Harrison County

Can Pass oyster reefs produce 1 million sacks per year? DMR has a plan.

Grown oysters are loaded onto a Conservationist, a retrofitted oyster lugger, at the Gulfport Port Thursday. The DMR announced its oyster aquaculture plans.
Grown oysters are loaded onto a Conservationist, a retrofitted oyster lugger, at the Gulfport Port Thursday. The DMR announced its oyster aquaculture plans. jkjones@sunherald.com

The Department of Marine Resources discussed the status of its oyster aquaculture site on Thursday.

Through a partnership with the Port of Gulfport, Southern Miss and the Mississippi Department of Rehabilitation Services, DMR is expediting the natural process of oysters.

“I’m proud of what the agency has accomplished,” DMR Executive Director Jamie Miller said. “We needed good partners to make this work.”

Gov. Phil Bryant formed the Governor’s Oyster Council on Restoration and Resiliency in February 2015.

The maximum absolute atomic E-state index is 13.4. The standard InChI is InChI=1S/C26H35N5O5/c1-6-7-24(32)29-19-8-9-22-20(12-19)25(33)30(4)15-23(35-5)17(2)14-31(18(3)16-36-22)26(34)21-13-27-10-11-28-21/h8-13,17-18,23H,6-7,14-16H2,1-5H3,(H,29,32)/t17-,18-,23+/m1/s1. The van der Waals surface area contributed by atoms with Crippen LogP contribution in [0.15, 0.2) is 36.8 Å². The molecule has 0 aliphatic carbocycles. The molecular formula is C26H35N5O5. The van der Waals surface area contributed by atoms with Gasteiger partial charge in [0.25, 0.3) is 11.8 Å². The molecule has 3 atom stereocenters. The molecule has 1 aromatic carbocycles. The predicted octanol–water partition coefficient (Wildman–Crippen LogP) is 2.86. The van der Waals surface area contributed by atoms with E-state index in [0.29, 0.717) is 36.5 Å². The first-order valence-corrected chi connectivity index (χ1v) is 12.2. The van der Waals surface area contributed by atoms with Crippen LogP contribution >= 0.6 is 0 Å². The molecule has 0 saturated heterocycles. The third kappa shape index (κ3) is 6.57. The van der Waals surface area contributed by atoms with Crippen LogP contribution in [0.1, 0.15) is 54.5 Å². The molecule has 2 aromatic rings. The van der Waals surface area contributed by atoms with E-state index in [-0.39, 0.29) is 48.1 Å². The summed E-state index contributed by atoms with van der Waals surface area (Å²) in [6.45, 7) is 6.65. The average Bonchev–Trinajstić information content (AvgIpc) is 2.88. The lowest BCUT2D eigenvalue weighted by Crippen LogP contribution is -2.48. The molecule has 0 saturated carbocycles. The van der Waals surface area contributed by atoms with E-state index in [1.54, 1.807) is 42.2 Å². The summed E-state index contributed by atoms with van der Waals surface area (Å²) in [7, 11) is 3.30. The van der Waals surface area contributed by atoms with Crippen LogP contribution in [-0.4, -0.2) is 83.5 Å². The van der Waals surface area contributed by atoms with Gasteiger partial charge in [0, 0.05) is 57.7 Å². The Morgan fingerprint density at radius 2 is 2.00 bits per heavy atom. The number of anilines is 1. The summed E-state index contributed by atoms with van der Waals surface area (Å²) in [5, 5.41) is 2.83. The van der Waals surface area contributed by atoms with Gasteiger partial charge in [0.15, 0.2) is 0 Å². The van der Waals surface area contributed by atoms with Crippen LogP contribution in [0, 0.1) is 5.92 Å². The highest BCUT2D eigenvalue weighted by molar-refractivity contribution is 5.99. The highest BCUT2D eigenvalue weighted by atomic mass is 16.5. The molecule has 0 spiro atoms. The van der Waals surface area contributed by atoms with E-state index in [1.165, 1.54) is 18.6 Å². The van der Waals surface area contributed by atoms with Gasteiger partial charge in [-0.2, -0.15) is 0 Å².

Dr. Kelly Lucas, director of the Thad Cochran Marine Aquaculture Center at USM’s Gulf Coast Research Lab, said progress was made since it began in slow steps last year.

Here’s how the oyster aquaculture process works:

Clean oyster shells are stored into cages and set in tanks. Southern Miss provides the oyster spat. An oyster spat starts with a free-swimming larval stage that eventually attaches to a hard substrate. They incubate two weeks, are loaded onto a boat and taken onto oyster reefs in Pass Christian. It takes 18 months for the oysters to fully grow. They help restore the reef and repopulate the oyster industry.

The DMR’s goal for off-bottom oyster aquaculture is to produce 1 million sacks a year by 2025.

USM has teamed up with aquaculture company Aqua Green LLC to start a facility to find a better way to raise oysters for commercial production. When USM gets BP Restore Act money, they will buy the facility in Parkinson and continue doing research

James Jones: 228-896-2320, @_jkjones

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